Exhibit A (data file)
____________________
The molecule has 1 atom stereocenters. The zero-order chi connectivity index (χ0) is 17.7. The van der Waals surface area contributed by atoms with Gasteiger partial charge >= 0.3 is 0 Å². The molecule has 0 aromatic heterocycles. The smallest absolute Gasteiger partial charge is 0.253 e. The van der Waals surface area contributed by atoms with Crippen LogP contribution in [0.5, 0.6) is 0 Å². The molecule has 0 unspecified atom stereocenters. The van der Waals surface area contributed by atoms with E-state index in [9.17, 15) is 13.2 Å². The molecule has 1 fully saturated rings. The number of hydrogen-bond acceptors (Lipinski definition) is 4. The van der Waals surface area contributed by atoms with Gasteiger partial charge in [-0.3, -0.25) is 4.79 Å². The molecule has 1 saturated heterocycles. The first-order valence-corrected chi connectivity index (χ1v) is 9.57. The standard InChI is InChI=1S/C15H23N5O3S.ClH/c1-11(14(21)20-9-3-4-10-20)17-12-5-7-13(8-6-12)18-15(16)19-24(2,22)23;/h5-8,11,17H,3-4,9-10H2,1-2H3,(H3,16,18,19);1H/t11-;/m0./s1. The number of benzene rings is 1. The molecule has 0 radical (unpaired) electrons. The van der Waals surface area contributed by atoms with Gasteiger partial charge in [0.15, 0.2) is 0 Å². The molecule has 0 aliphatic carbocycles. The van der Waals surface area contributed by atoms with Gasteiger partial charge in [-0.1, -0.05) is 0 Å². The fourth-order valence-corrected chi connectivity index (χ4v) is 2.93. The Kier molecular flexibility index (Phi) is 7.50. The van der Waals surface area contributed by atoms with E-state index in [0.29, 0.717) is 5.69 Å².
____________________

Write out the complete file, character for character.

The molecule has 1 atom stereocenters. The zero-order chi connectivity index (χ0) is 17.7. The van der Waals surface area contributed by atoms with Gasteiger partial charge >= 0.3 is 0 Å². The molecule has 0 aromatic heterocycles. The smallest absolute Gasteiger partial charge is 0.253 e. The van der Waals surface area contributed by atoms with Crippen LogP contribution in [0.5, 0.6) is 0 Å². The molecule has 0 unspecified atom stereocenters. The van der Waals surface area contributed by atoms with E-state index in [9.17, 15) is 13.2 Å². The molecule has 1 fully saturated rings. The number of hydrogen-bond acceptors (Lipinski definition) is 4. The van der Waals surface area contributed by atoms with Gasteiger partial charge in [-0.3, -0.25) is 4.79 Å². The molecule has 1 saturated heterocycles. The first-order valence-corrected chi connectivity index (χ1v) is 9.57. The standard InChI is InChI=1S/C15H23N5O3S.ClH/c1-11(14(21)20-9-3-4-10-20)17-12-5-7-13(8-6-12)18-15(16)19-24(2,22)23;/h5-8,11,17H,3-4,9-10H2,1-2H3,(H3,16,18,19);1H/t11-;/m0./s1. The number of benzene rings is 1. The molecule has 0 radical (unpaired) electrons. The van der Waals surface area contributed by atoms with Gasteiger partial charge in [0.15, 0.2) is 0 Å². The molecule has 0 aliphatic carbocycles. The van der Waals surface area contributed by atoms with Gasteiger partial charge in [-0.1, -0.05) is 0 Å². The fourth-order valence-corrected chi connectivity index (χ4v) is 2.93. The Kier molecular flexibility index (Phi) is 7.50. The van der Waals surface area contributed by atoms with E-state index in [0.29, 0.717) is 5.69 Å².